The 16 Best Bottles of Whiskey Deserve Pride of Place on Your Bar Cart

suntory whisky bottle, best whiskey of
Courtesy of Suntory
When you buy something through our retail links, we may earn commission and the retailer may receive certain auditable data for accounting purposes.

Whiskey has been around for centuries, although the Scots and the Irish will surely argue over its exact origins. It’s gone through various phases of popularity, with a significant downturn here in America from the 1970s until the early 2000s, a period during which vodka was king. But the past two decades have seen a huge resurgence for whiskey, and it’s become the most coveted and coolest of all spirits, with bourbon, rye, Irish, and other types of whiskey all enjoying immense growth and popularity. So we decided to join the long list of proclaimed whiskey lovers and write about the best whiskey brands according to our tastes.

Whether you’re a seasoned pro who drinks his whiskey neat or someone who’s just getting into the world of craft bourbon cocktails, how do you choose the right bottle to pour? How can you tell which are the best whiskey brands and which are swill? Because whiskey has so many sub-categories and is produced by so many distilleries all over the world, the flavors can vary drastically

Andy J Batioff
2 years
Sorry there is not enough whiskey in the world for this alcoholic!!!!!
Tim Chan
2 years
We're a men's lifestyle site so tried to pick brands geared towards men. But everyone loves whiskey...
Tim Chan
2 years
Not at all! We're a men's lifestyle site so we're trying to pick brands geared towards men,...

In this post, we’ll break down the different types of whiskey and then cover some of our favorite whiskey brands. So keep reading and get ready to enjoy some of the world’s best whiskey.

Andy J Batioff
2 years
Sorry there is not enough whiskey in the world for this alcoholic!!!!!
Tim Chan
2 years
We’re a men’s lifestyle site so tried to pick brands geared towards men. But everyone loves whiskey…
Tim Chan
2 years
Not at all! We’re a men’s lifestyle site so we’re trying to pick brands geared towards men,…

What Are the Different Types of Whiskey?

If you’re unfamiliar with the different kinds of whiskey, there are really six that you have to know: Irish whiskey, Scotch, bourbon, Tennessee, rye and Japanese whisky. Each has a unique origin, distilling process, taste and even way of spelling the liquor. The Irish use the “e” along with American distillers while Scots, Canadians and Japanese distillers all leave it out. There are some major differences between how these different types of whiskey are made, and each has its own unique flavor and style.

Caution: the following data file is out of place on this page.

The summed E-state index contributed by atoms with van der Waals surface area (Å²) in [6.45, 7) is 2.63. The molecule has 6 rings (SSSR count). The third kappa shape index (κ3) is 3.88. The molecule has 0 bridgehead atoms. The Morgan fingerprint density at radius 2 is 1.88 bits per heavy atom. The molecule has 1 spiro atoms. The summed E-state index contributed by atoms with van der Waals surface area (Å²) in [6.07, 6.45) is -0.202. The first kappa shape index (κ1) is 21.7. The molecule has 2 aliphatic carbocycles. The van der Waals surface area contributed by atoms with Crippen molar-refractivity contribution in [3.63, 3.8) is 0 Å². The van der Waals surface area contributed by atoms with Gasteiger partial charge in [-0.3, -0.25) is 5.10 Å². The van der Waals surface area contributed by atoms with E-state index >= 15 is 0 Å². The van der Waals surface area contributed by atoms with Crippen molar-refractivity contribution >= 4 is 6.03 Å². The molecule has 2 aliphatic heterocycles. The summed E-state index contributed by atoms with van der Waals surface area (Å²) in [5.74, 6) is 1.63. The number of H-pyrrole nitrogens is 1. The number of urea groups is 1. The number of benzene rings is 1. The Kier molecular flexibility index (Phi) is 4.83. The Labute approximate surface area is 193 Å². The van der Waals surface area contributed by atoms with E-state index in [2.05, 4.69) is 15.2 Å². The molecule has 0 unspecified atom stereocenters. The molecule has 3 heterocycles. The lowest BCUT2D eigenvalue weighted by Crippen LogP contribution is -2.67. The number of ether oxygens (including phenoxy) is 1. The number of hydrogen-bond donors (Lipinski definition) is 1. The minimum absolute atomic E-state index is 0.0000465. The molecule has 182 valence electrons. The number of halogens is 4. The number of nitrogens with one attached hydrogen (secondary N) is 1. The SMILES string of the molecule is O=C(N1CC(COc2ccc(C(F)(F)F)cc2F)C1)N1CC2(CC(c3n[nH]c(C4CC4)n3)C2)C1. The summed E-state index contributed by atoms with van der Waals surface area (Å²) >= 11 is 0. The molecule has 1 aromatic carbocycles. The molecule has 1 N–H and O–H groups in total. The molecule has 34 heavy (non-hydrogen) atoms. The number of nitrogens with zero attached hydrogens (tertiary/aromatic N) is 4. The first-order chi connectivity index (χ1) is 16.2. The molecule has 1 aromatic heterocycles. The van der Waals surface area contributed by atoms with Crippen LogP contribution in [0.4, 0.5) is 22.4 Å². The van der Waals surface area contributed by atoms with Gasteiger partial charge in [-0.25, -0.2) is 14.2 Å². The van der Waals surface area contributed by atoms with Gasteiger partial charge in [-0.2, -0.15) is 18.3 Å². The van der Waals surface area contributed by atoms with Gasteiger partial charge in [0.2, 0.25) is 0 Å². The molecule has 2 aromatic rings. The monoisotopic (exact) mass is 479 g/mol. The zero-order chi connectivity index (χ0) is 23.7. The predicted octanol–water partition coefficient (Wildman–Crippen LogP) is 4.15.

Beyond the six listed above, there are a few more categories worth knowing as well:

Irish whiskey is often described as “smooth,” but that really doesn’t do justice to the complex and often fruity flavor of the whiskey. There is single malt Irish whiskey, blends, and single pot still, which is made from a mixture of malted and unmalted barley.

Scotch whisky (aka Scotch) is whisky made in Scotland which has very strict laws in place for distillers in terms of how it’s made. It must be aged in barrels for at least three years. If there is an age statement, that indicates the youngest whisky in the bottle. Single malt comes from one distillery and is made from 100 percent malted barley, while a blend consists of malt and grain whisky from various distilleries. Some scotch is peated, meaning that peat is burned to dry the barley infusing it with a smoky flavor, but most of it is not.

Japanese whisky adopted many of its distillation methods from Scotland, but the character of the whisky is very different. In Japan, there is a great emphasis placed on blending. Many distilleries produce several different kinds of malt whiskies using different types of stills which they then combine into their products. Some Japanese brands actually source whisky from other countries and blend it in Japan, but regulations are changing so that consumers are aware of this.

Canadian whisky is also aged at least three years in a barrel and is usually made from wheat, corn, and rye. Many popular Canadian brands are blended whiskies, like Crown Royal. Canadian whisky is often referred to as “rye,” but that does not hold the same legal definition as it does here in the US.

Bourbon whiskey must be made in America from a mash bill of at least 51% corn. The rest is usually rye or wheat and malted barley. Bourbon must be aged in a new charred oak container (virtually always a barrel) and bottled at a minimum of 80 proof. Bourbons can be made anywhere in the US, but most are made in Kentucky.